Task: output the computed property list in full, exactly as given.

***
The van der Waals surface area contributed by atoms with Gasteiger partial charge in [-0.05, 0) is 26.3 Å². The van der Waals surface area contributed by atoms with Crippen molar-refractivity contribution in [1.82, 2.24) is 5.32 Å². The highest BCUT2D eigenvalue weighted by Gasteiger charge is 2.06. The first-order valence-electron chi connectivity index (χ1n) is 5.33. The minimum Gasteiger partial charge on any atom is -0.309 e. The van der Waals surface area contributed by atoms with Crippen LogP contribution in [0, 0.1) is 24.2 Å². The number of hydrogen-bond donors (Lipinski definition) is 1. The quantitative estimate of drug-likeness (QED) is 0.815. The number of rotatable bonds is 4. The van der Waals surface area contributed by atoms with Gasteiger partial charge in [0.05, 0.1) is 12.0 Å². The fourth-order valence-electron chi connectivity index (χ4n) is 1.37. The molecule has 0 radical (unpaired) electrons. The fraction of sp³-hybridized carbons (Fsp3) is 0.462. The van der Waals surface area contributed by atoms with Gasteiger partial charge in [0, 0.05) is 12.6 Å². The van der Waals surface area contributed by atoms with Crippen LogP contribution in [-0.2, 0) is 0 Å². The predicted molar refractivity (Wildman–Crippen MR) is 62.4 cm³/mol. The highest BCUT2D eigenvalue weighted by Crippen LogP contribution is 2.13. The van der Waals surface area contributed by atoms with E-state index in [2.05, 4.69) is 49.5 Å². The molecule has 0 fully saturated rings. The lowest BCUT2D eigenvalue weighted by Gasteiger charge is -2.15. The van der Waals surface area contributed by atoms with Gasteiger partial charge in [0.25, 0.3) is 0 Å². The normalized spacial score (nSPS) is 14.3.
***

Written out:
The van der Waals surface area contributed by atoms with Gasteiger partial charge in [-0.05, 0) is 26.3 Å². The van der Waals surface area contributed by atoms with Crippen molar-refractivity contribution in [1.82, 2.24) is 5.32 Å². The highest BCUT2D eigenvalue weighted by Gasteiger charge is 2.06. The first-order valence-electron chi connectivity index (χ1n) is 5.33. The minimum Gasteiger partial charge on any atom is -0.309 e. The van der Waals surface area contributed by atoms with Crippen LogP contribution in [0, 0.1) is 24.2 Å². The number of hydrogen-bond donors (Lipinski definition) is 1. The quantitative estimate of drug-likeness (QED) is 0.815. The number of rotatable bonds is 4. The van der Waals surface area contributed by atoms with Gasteiger partial charge in [0.05, 0.1) is 12.0 Å². The fourth-order valence-electron chi connectivity index (χ4n) is 1.37. The molecule has 0 radical (unpaired) electrons. The fraction of sp³-hybridized carbons (Fsp3) is 0.462. The van der Waals surface area contributed by atoms with Gasteiger partial charge in [0, 0.05) is 12.6 Å². The van der Waals surface area contributed by atoms with Crippen LogP contribution in [-0.2, 0) is 0 Å². The predicted molar refractivity (Wildman–Crippen MR) is 62.4 cm³/mol. The highest BCUT2D eigenvalue weighted by Crippen LogP contribution is 2.13. The van der Waals surface area contributed by atoms with E-state index in [2.05, 4.69) is 49.5 Å². The molecule has 0 fully saturated rings. The lowest BCUT2D eigenvalue weighted by Gasteiger charge is -2.15. The van der Waals surface area contributed by atoms with Gasteiger partial charge in [0.25, 0.3) is 0 Å². The normalized spacial score (nSPS) is 14.3.